“Technical Error” Exposes Dark Underbelly of Amazon’s Influence
It’s been nearly a week since Amazon very quietly sent out an email to some of its customers explaining that a “technical error” resulted in their names and emails being exposed. Beyond the fact that there was this technical error and that some personal information was exposed, there’s very little else known about what happened, why it happened, and how many people exactly this happened to.
Aside from customers sharing their gripes with the company online, there’s really no way of telling how widespread this leak was. Amazon, for its part, has shared no information with anyone—beyond the email to customers—that could answer potential questions as to what this technical error was, what caused it, in what fashion customers’ information was exposed, or how many customers were impacted. What the company did say is that the issue had been fixed and that there was no need for the customer to change their password or take any other action.
Amazon's legit been sending out notices saying sorry we exposed your email address. Seems likely related to this https://t.co/21cRB2dHTk… Besides the brevity, what's giving people pause is they sign the email https://t.co/KDiteRFaeR Why cap the "a" and why no https://? Strange pic.twitter.com/mwty3GmCN1
— briankrebs (@briankrebs) November 21, 2018
That type of response may be comforting to a relatively small subset of Amazon loyalists. But to the 21st Century consumer, this really should serve as an example of how retailers—even the all-mighty Amazon—are not immune when it comes to potential leaks of data.
To be clear, this wasn’t a hack. Despite some of the fantastical headlines that have been published, no one actually infiltrated Amazon’s platform and exposed this data. According to Amazon, it was an internal error that resulted in the leak of personal information—not that that makes the incident any better.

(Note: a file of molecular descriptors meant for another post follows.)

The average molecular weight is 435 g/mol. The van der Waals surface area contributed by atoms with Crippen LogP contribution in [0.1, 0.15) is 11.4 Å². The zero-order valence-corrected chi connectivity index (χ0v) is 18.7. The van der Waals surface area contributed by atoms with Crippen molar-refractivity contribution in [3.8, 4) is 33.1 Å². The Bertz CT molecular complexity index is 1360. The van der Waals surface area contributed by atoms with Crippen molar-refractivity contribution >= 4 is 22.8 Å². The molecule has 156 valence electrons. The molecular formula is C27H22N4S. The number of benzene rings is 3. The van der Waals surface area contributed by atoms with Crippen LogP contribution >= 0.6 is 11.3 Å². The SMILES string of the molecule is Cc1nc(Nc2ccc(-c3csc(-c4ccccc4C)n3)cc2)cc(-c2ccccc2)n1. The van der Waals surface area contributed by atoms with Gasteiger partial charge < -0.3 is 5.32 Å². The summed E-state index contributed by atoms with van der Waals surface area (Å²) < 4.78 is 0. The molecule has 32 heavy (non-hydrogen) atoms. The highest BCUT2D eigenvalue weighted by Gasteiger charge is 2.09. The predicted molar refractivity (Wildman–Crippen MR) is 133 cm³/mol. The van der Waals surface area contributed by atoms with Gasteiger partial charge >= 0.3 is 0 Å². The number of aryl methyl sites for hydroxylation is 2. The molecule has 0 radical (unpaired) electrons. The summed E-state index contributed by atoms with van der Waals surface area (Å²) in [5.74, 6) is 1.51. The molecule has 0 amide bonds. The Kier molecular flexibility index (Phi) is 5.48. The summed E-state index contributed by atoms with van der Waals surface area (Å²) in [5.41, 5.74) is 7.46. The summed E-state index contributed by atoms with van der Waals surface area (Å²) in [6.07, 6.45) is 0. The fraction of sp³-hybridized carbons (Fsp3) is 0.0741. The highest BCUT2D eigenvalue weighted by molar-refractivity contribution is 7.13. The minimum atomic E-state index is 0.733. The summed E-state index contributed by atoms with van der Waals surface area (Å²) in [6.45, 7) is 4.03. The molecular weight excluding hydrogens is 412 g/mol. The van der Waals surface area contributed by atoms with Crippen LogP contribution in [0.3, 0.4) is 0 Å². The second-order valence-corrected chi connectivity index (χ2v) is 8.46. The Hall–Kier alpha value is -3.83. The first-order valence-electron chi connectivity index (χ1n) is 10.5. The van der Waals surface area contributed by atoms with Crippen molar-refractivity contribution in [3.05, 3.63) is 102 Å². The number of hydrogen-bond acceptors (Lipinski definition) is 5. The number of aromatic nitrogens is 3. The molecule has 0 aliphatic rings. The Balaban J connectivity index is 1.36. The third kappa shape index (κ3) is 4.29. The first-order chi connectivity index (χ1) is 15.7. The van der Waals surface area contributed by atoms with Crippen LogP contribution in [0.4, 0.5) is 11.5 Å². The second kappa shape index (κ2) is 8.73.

What’s most frustrating here, though, beyond the actual leak, is the total lack of transparency from the company that’s supposed to be all about its customers. Their ultra brief statement to the media—“We have fixed the issue and informed customers who may have been impacted”—says all that it needs to in order for Amazon feel good and move on internally. But so many questions remain unanswered, which ought to be really concerning for consumers.
Amazon owns nearly half of all the online retail space. Their Prime membership numbers sit somewhere north of 100 million. And during this super critical holiday shopping season they’ll see the number of transactions over the next month total in the billions. Consumers rely heavily on this ecommerce giant to get their holiday shopping done at a lower cost, in a more efficient way, and trusting that it's being done securely. So to say that the timing for such a technical error couldn’t be worse is more than spot on. But to compound things and make matters worse, Amazon really isn’t doing much to reassure its customers.
Despite its stature and dominance in the retail space, I’ve long held that the one thing that could topple the juggernaut that is Amazon is a breach in confidence with its customers. That could be the result of a major hack that exposes more than just some names and emails. But it could also come about from poor public responses to series matters involving customer data and privacy issues. Just look at the path that a company like Facebook is on. Even with its user base of more than 2 billion people, the social network seems to be teetering on the edge of collapsing after a series of poor PR decisions and alleged misuse of the network to influence the past two U.S. elections.
Would an Amazon hack ever reach the level of having geo-political implications? Probably not. But it could potentially disenfranchise hundreds of millions of shoppers. And the second that customers lose confidence in the online retailing platform, Amazon loses its label as a disruptor and the king of ecommerce. We’re not there yet. But the response to a simple technical error certainly feels like the first step down the wrong path.